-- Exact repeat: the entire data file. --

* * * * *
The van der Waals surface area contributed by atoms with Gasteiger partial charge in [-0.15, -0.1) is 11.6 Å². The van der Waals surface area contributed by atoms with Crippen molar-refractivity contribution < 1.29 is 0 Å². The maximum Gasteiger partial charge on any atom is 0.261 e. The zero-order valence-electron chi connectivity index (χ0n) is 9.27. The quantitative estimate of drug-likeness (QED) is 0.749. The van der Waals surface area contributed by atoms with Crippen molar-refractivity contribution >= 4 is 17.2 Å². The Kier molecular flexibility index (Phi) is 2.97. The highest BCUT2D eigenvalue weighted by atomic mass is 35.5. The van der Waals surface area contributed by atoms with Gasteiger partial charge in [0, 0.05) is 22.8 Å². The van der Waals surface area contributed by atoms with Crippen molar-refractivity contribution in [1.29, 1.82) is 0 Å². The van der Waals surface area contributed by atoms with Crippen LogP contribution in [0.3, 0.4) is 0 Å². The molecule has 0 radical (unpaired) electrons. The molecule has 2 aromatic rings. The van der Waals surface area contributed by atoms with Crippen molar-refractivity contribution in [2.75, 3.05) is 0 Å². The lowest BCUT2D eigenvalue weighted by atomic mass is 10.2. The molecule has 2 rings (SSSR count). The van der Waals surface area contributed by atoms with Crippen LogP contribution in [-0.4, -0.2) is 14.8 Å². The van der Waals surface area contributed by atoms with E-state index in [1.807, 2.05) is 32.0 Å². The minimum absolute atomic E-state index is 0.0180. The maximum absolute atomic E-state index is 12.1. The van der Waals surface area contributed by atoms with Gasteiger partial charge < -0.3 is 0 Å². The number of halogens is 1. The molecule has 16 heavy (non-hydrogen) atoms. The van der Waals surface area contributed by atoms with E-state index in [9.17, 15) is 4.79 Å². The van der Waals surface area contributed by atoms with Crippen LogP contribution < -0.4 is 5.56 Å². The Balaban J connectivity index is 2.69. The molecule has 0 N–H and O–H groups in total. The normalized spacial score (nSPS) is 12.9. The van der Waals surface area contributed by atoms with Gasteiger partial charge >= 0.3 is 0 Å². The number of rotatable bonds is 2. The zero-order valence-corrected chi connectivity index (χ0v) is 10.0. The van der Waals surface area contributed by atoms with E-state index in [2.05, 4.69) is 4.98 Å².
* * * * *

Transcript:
The van der Waals surface area contributed by atoms with Gasteiger partial charge in [-0.15, -0.1) is 11.6 Å². The van der Waals surface area contributed by atoms with Crippen molar-refractivity contribution < 1.29 is 0 Å². The maximum Gasteiger partial charge on any atom is 0.261 e. The zero-order valence-electron chi connectivity index (χ0n) is 9.27. The quantitative estimate of drug-likeness (QED) is 0.749. The van der Waals surface area contributed by atoms with Crippen molar-refractivity contribution >= 4 is 17.2 Å². The Kier molecular flexibility index (Phi) is 2.97. The highest BCUT2D eigenvalue weighted by atomic mass is 35.5. The van der Waals surface area contributed by atoms with Gasteiger partial charge in [0, 0.05) is 22.8 Å². The van der Waals surface area contributed by atoms with Crippen molar-refractivity contribution in [1.29, 1.82) is 0 Å². The van der Waals surface area contributed by atoms with Crippen LogP contribution in [0.3, 0.4) is 0 Å². The molecule has 0 radical (unpaired) electrons. The molecule has 2 aromatic rings. The van der Waals surface area contributed by atoms with Crippen molar-refractivity contribution in [2.75, 3.05) is 0 Å². The lowest BCUT2D eigenvalue weighted by atomic mass is 10.2. The molecule has 2 rings (SSSR count). The van der Waals surface area contributed by atoms with Crippen LogP contribution in [-0.4, -0.2) is 14.8 Å². The van der Waals surface area contributed by atoms with E-state index in [1.807, 2.05) is 32.0 Å². The minimum absolute atomic E-state index is 0.0180. The maximum absolute atomic E-state index is 12.1. The van der Waals surface area contributed by atoms with Gasteiger partial charge < -0.3 is 0 Å². The number of halogens is 1. The molecule has 16 heavy (non-hydrogen) atoms. The van der Waals surface area contributed by atoms with E-state index in [9.17, 15) is 4.79 Å². The van der Waals surface area contributed by atoms with Crippen LogP contribution < -0.4 is 5.56 Å². The Balaban J connectivity index is 2.69. The molecule has 0 N–H and O–H groups in total. The normalized spacial score (nSPS) is 12.9. The van der Waals surface area contributed by atoms with Gasteiger partial charge >= 0.3 is 0 Å². The number of rotatable bonds is 2. The zero-order valence-corrected chi connectivity index (χ0v) is 10.0. The van der Waals surface area contributed by atoms with E-state index in [2.05, 4.69) is 4.98 Å².